Are there ways you could be less defensive about your mistakes? Could you profit more from the feedback you get? Are there ways you can create more learning experiences for yourself? How do you act toward others in your workplace? Are you a fixed-mindset boss, focused on your power more than on your employees’ well-being? Do you ever reaffirm your status by demeaning others? Do you ever try to hold back high-performing employees because they threaten you?
Can you foster a better environment?
Consider ways to help your employees develop on the job: Apprenticeships? Workshops? Coaching sessions? Think about how you can start seeing and treating your employees as your collaborators, as a team. Make a list of strategies and try them out. Do this even if you already think of yourself as a growth-mindset boss. Well-placed support and growth-promoting feedback never hurt.
Do you have procedures to overcome groupthink?
Is your workplace set up to promote groupthink? If so, the whole decision-making process is in trouble. Create ways to foster alternative views and constructive criticism. Assign people to play the devil’s advocate, taking opposing viewpoints so you can see the holes in your position. Get people to wage debates that argue different sides of the issue. Have an anonymous suggestion box that employees must contribute to as part of the decision-making process. Remember, people can be independent thinkers and team players at the same time. Help them fill both roles.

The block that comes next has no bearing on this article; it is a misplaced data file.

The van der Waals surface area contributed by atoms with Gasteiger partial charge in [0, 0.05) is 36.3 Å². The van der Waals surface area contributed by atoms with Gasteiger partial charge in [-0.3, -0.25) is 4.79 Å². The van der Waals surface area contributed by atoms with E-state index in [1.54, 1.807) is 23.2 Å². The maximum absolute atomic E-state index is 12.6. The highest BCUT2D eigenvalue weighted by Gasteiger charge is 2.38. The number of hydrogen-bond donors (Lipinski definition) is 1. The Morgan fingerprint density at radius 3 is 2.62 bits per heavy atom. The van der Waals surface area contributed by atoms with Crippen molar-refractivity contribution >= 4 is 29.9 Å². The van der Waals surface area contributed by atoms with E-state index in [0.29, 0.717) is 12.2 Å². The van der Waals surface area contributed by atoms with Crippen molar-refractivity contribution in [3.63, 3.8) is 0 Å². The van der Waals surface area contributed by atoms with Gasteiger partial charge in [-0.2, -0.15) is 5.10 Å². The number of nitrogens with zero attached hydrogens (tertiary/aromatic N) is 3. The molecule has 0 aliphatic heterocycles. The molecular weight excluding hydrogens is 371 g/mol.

Mindset is filled with practical advice that will change the way in which you think and interact with the world. Through examples from her rigorous research Dweck eloquently explains the nature of the two mindsets and their influence on sports, business and relationships. Since culture eats strategy, it’s important to understand her main points. Understanding her core concepts will also add depth to your comprehension of metal models like confirmation bias and bias from overconfidence.
If you’d like a bit more on Mindset we suggest taking a look at Dweck’s Google talk or perhaps revisit a more detailed explanation of the two mindsets.